CSU, Chico

Sarah Albers, Animal Science

Sarah Albers, Animal Science

Sarah Albers, a junior in animal science with a minor in agriculture business, was one of 19 students honored on Oct. 13 for receiving the prestigious Robert Merton Rawlins Merit Award.

The Rawlins Award was established in 1981 in honor of Lieutenant Robert Merton Rawlins who was lost while flying a B-29 over Tokyo Bay, Japan during World War II.

Rawlins Award recipients are nominated by faculty and selected on their academic and professional achievements, community service and evidence of their intent to pursue an education. Each recipient receives a $3,000 scholarship.

Albers was nominated for the Rawlins Award by Dr. Cindy Daley, who said “I’ve had the opportunity to work with Sarah for several years as both her academic advisor and the faculty supervisor at the dairy unit where she works. Sarah not only excels in the classroom, she also takes her responsibilities at the dairy seriously, working above and beyond what is expected.” Albers was selected for the Rawlins award for her volunteer service at the Butte Humane Society, her academic achievements, participation at the CSU, Chico Organic Dairy and her involvement with Alpha Zeta.

Throughout her college career, Albers has constantly added to her list of achievements. For the past four semesters she has been on the Dean’s List, which recognizes students who have excelled scholastically in a semester.

Albers is also an active member of Alpha Zeta (AZ), an agriculture honors society dedicated to community service, high levels of scholastic achievement and leadership. Albers became interested in Alpha Zeta after receiving the invitation into the organization as a second semester freshman. She decided to join because of its basis in agriculture and its focus on community service.  For the 2010 – 2011 academic year she is serving as the chapter Censor. In this role she is responsible for identifying and recruiting qualified initiates as well as conducting the initiates through their initiate service project.  Additionally, Albers is organizing an alumni newsletter that will allow active AZ members to communicate with alumni, update them on chapter activities, and invite them to participate in events.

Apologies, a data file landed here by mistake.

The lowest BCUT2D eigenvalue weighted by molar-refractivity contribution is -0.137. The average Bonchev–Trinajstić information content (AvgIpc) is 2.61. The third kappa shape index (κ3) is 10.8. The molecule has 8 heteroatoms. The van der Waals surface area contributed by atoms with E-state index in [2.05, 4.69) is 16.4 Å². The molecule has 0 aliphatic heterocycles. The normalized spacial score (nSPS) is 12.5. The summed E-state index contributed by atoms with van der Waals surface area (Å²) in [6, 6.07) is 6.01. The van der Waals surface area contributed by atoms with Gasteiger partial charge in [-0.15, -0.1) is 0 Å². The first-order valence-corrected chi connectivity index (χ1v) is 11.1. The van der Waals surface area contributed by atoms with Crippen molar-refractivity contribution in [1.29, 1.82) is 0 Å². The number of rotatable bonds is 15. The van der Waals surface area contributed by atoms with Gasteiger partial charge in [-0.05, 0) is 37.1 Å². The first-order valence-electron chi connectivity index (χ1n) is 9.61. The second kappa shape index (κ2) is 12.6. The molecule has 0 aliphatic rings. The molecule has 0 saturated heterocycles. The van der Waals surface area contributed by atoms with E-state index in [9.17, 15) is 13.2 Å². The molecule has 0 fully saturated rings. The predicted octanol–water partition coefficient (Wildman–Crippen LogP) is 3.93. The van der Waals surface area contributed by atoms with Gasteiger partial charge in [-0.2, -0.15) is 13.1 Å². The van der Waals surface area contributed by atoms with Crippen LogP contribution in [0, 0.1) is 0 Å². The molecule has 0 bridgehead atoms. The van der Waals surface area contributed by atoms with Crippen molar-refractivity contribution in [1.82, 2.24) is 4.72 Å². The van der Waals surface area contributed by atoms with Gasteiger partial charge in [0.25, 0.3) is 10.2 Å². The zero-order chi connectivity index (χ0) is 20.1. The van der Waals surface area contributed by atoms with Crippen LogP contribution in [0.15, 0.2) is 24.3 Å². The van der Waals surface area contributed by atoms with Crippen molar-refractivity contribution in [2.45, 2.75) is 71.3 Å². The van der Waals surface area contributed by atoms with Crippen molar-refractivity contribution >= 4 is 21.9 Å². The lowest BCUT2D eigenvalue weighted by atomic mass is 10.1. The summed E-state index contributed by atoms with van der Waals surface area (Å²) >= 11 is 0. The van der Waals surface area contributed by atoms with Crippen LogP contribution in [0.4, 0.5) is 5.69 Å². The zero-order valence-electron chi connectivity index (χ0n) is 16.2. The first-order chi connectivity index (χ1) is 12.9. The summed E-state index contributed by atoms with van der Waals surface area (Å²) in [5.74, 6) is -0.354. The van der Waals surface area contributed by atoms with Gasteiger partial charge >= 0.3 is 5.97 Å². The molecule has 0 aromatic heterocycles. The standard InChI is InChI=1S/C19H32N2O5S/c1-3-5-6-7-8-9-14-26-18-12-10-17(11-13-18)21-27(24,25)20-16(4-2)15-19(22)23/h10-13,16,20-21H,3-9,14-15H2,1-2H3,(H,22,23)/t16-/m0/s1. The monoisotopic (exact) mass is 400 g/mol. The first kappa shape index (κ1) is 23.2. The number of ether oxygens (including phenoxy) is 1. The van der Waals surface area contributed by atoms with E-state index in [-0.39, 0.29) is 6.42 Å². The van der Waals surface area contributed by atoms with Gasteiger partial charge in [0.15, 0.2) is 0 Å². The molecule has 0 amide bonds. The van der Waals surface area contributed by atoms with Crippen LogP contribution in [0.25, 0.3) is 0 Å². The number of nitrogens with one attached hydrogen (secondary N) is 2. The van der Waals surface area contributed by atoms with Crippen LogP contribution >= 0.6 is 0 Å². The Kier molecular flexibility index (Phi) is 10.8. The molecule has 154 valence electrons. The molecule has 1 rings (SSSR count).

In her first semester at Chico State, Albers enrolled in ANSC 110 (directed work experience) at the organic dairy unit. Directed work experience allows students to work at the farm’s diverse units while receiving academic credit. Albers had no prior dairy experience, but once she began her milking duties, she fell in love with the work. The following spring she applied for a position at the dairy, where she is still employed. Working at the dairy she has been able to get closely involved with calf management, heard health and ration formulation.

Along with working at the dairy, Albers currently holds an internship with Pedrozo Dairy and Cheese Company. The company produces farmstead cheese on their dairy from their own 30 cow herd in Orland, Calif. Albers is involved with the cheese-making and aging process, and also spends a lot of time cutting, wrapping and pricing products for farmers markets and local events.

When coming to CSU, Chico, Albers planned to enter the pre-veterinary track and continue on to vet school. However, her experience at the dairy has shifted her career focus from veterinary to dairy production and ultimately farmstead cheese production.

Albers explained, “I like the idea of being a farmstead cheese producer, because there is an aspect of your job that is animal related but you also get to make, market and sell your own product.”

While a student at Fortuna High School, Albers did not originally plan to attend CSU, Chico, but she received a scholarship from the University that changed her mind. Looking back she is glad she came. “I’ve made some great friends, and I love the learning environment. I also really appreciate the University Farm, and how it acts as an outdoor classroom. Learning is so much easier for me when there is a hands-on side to what I’ve read and heard in lectures.”